Research Highlights

How the turtle found its shell

Published online 2 May 2013

Aisha El-Awady

Green sea turtle (Chelonia mydas)
Green sea turtle (Chelonia mydas)

How turtles evolved their unique body shape has baffled scientists for years. They are unusual, even among other armoured animals such as the armadillo, in that their shell has changed very little over the millennia.

An international team of researchers, led by Naoki Irie of the RIKEN CDB in Japan, including a researcher from King Abdulaziz University in Saudi Arabia, produced a draft sequence of the genomes of the soft-shell (Pelodiscus sinensis) and green sea (Chelonia mydas) turtles, publishing their findings in Nature Genetics.

They found that both green seas turtles and soft-shell turtles are closely related with the bird-crocodile lineage from which they diverged some 267.9–248.3 million years ago.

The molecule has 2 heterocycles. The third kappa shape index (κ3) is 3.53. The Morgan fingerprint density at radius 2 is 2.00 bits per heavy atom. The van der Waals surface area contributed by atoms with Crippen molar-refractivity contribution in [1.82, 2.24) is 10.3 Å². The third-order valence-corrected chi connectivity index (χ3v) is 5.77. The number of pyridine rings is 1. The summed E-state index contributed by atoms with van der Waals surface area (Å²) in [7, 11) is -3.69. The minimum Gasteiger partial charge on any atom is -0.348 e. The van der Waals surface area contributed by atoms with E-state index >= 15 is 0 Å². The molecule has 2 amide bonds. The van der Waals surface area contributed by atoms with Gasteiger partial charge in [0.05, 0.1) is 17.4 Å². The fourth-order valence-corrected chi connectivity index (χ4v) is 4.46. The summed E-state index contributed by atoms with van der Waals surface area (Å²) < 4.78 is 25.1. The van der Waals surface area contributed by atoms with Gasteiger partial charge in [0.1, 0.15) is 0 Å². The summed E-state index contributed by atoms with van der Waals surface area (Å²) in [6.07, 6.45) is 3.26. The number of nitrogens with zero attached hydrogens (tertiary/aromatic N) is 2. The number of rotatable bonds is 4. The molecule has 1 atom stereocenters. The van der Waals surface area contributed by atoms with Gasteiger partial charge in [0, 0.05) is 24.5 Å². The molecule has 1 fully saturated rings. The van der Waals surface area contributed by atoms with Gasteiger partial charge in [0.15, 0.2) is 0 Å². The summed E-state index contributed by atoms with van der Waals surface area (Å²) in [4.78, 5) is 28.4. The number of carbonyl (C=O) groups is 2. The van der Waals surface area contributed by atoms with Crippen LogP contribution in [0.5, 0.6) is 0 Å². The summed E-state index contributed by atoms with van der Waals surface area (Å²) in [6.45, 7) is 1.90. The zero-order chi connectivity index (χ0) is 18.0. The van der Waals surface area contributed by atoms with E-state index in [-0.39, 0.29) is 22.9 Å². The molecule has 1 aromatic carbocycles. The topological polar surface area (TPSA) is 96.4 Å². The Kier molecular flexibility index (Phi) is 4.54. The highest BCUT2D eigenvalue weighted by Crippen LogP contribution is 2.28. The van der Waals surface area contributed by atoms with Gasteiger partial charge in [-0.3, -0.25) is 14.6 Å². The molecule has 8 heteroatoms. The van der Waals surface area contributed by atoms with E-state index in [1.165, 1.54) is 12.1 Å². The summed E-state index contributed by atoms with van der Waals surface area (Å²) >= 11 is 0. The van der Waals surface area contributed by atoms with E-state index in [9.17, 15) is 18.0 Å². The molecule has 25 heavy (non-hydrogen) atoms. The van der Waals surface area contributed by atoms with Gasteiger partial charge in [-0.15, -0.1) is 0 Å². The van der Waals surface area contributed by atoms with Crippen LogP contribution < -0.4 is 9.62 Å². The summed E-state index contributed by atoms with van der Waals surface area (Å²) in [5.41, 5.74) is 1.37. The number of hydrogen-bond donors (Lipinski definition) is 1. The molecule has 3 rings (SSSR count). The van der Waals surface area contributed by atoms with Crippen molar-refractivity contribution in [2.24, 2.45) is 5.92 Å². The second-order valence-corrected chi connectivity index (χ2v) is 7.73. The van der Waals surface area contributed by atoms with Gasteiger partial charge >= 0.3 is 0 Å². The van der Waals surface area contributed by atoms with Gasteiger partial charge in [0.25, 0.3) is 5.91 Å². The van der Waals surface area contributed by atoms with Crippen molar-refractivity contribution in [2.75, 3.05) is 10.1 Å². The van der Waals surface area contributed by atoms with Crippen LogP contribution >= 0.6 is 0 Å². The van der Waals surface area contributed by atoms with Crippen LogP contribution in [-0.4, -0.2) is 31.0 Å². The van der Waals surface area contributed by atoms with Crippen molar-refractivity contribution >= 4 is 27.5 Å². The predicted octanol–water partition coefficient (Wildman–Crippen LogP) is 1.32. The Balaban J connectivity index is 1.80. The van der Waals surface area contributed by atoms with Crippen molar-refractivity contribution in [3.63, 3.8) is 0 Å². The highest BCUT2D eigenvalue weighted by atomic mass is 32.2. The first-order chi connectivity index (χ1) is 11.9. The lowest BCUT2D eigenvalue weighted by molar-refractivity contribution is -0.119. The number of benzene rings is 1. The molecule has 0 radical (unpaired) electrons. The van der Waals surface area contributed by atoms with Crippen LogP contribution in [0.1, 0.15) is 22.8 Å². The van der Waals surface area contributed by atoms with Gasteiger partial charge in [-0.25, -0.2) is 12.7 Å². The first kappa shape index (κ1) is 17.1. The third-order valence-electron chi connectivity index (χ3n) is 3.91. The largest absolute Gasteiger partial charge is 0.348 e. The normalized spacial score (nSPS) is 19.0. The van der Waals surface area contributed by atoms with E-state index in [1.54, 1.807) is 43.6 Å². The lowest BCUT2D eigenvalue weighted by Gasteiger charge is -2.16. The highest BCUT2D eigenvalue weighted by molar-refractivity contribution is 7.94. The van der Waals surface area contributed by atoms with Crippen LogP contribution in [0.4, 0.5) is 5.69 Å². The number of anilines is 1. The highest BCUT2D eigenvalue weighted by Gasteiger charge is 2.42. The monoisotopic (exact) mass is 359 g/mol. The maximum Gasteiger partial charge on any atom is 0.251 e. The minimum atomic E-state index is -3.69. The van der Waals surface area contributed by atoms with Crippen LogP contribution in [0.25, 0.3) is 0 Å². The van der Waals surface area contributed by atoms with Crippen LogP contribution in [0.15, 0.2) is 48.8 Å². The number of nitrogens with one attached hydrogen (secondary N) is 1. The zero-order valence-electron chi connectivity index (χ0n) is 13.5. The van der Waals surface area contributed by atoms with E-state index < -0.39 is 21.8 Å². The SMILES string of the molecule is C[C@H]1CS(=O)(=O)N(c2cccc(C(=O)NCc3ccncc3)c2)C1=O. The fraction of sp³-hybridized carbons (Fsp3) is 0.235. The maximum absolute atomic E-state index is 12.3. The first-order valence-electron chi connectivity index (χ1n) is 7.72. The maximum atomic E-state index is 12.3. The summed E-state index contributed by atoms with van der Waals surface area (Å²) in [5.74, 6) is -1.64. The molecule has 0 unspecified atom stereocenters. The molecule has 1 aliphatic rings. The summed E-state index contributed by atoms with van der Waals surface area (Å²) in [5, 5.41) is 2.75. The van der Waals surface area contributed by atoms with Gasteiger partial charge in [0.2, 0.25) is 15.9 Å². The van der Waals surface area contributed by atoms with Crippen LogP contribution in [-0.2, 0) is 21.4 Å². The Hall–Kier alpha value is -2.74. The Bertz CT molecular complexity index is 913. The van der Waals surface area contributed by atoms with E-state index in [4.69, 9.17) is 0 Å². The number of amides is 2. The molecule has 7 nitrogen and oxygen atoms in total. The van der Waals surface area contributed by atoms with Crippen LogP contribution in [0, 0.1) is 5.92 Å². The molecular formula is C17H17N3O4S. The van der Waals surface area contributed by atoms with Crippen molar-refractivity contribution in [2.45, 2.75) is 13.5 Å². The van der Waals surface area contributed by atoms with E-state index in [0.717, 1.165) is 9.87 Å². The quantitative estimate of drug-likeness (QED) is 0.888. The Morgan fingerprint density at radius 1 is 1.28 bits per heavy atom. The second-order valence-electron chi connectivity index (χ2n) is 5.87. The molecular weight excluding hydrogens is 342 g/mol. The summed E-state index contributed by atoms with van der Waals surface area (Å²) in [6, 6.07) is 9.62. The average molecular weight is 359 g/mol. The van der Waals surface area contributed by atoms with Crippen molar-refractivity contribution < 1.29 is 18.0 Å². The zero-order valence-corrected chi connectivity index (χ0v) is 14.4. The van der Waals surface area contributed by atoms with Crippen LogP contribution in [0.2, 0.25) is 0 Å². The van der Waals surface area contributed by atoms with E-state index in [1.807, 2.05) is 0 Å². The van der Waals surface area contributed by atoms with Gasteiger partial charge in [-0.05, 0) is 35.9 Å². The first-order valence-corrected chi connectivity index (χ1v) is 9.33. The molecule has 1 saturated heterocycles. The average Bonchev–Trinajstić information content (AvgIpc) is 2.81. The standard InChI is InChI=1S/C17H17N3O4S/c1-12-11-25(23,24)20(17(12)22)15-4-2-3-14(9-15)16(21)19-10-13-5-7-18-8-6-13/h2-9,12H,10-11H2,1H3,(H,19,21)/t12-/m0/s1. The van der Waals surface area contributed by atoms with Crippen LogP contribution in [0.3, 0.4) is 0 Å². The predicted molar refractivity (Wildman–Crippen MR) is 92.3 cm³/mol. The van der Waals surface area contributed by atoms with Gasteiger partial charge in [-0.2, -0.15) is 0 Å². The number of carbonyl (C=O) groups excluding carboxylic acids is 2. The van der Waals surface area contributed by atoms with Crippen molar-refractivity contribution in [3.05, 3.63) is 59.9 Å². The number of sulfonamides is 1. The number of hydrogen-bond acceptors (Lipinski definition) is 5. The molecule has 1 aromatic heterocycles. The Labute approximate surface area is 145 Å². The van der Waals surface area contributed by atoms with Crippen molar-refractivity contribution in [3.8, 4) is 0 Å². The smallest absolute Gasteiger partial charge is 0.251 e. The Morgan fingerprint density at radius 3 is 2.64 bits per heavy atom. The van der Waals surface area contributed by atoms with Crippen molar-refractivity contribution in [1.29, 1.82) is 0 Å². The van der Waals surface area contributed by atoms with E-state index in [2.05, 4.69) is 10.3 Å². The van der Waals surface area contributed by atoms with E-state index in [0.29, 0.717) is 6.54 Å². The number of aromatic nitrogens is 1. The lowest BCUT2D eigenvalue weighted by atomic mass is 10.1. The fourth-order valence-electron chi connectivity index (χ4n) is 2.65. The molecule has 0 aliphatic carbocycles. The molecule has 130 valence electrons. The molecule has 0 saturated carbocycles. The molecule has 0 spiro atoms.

The olfactory receptor gene families in both turtles were highly diverse. Other genes, such as those involved in taste perception or those producing the hunger­stimulating and energy homeostasis–regulating hormone ghrelin were lost, which could help explain the turtles' low metabolic rate.

On performing whole-mount in situ hybridization for the Wnt family of genes they found that the Wnt5a gene was expressed in the growth zone of the dorsal shell. This gene is also expressed in the limbs, which supports the hypothesis that Wnt signaling may have been recruited from the limbs to trigger turtle shell development.


  1. Wang, Z. et al. Nature Genetics doi:10.1038/ng.2615 (2013)